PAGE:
TABLE OF CONTENTS

REFERENCE TOPICS

pH and pH Modifiers in Skincare Products

Neutral pH is 7.0 and 14.0 is very alkaline and 1 is like pool acid. That’s the pH scale. Like the Richter Scale used for measuring earthquakes every whole number change is a 10x multiple. So, a 3.0 pH is 10x more acidic than a 4.0 pH.

pH of natural skin moisture is observed at around 5 to 6 and this has been regarded by some as an extraordinarily important factor to match in skincare products.

If the Skin Dork may be so bold as to speak for the skin biology department – pH itself doesn’t matter much.

The issue is ionic charge. A very neutral anionic cleanser of pH 6 can be devastating in its inflammatory impact while a pH 9 product with no free ionic charge will result be irritation free.

On the acid side of the scale, a pH of 3 is not going to be a factor if the free ionic charge is low.

This head scratcher is resolved by understanding buffering. This is not a class in chemistry so let’s go for an analogy. Buffering is like having a Formula 1 race car that runs into a wall at 150 miles per hour and the driver walks away unhurt. The car may be in little pieces but the driver is fine. Buffering allows a low or high pH product to provide its utility without injuring the end user.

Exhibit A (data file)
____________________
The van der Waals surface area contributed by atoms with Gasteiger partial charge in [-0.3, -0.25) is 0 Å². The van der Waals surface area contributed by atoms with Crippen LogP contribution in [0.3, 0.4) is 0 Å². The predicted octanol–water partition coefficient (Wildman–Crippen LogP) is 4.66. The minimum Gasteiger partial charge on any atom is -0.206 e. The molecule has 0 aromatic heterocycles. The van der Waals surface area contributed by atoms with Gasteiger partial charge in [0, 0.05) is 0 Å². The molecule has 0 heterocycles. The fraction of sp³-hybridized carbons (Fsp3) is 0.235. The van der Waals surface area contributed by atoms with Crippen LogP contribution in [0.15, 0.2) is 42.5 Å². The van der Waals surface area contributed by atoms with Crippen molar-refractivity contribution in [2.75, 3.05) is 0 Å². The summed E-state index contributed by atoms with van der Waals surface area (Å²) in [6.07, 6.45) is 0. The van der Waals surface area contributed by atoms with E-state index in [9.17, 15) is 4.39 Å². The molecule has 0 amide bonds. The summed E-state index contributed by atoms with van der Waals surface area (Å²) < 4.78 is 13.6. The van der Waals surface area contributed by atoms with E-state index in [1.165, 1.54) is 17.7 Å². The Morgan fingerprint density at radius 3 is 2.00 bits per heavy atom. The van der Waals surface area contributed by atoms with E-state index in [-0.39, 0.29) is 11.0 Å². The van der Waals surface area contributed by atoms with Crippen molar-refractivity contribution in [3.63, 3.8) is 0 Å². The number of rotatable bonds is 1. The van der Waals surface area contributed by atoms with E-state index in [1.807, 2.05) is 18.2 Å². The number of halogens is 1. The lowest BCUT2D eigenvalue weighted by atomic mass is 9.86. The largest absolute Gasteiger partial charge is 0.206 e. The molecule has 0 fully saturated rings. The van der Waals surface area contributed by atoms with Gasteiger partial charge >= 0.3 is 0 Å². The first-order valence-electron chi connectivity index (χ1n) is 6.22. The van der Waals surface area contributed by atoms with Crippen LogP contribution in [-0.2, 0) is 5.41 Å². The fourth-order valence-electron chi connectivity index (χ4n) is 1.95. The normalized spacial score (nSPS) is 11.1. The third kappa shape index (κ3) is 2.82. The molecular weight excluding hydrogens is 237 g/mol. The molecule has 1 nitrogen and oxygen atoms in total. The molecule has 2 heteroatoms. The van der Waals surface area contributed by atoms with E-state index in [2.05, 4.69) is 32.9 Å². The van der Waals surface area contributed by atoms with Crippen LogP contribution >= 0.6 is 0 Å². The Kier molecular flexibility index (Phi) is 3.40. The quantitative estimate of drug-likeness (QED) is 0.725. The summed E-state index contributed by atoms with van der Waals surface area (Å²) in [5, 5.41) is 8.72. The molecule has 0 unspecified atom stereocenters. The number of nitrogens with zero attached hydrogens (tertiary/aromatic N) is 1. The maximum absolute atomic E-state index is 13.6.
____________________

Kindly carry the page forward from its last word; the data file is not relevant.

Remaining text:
The skilled formulator will use ingredients in his finished product to buffer further the free ionic charge of the glycolic acid and reduce skin reactivity. These buffers range from esters to natural polymers that will absorb the free ionic charge while allowing the pH to drop into the 2 – 3 range.

The purpose is to exfoliate the skin without also causing a severe irritation response, even though a pH of 2 – 3 is very acidic. Nevertheless, the Skin Dork is not a fan of exfoliation because of its many other side effects that are harmful to skin biology. See EXFOLIATION and the REPAIR MODEL for more on that. The INTRODUCTION is also a great place to, well, start.

Most often the use of ingredients like sodium hydroxide or citric acid, which are highly charged molecules and a red flag are used to neutralize a product formulation that contains synthetic polymers. In doing that job these powerful ionics themselves are neutralized – at the end of the day, no harm no foul. Think of chlorine and sodium – two very nasty chemicals that when combined become an essential metabolite: table salt.

Good product formulators will take special care to ensure that the components neutralize well. This is another reason not to read too much into ingredient choices. There are many ingredients that would seem to have little or no value but when combined with others creates a 2 + 2 = 22 result. It takes many years of experience with formulation chemistry and skin observation to combine common ingredients to make an uncommon, outstanding product.

TABLE OF CONTENTS

REFERENCE TOPICS

pH and pH Modifiers
in Skincare Products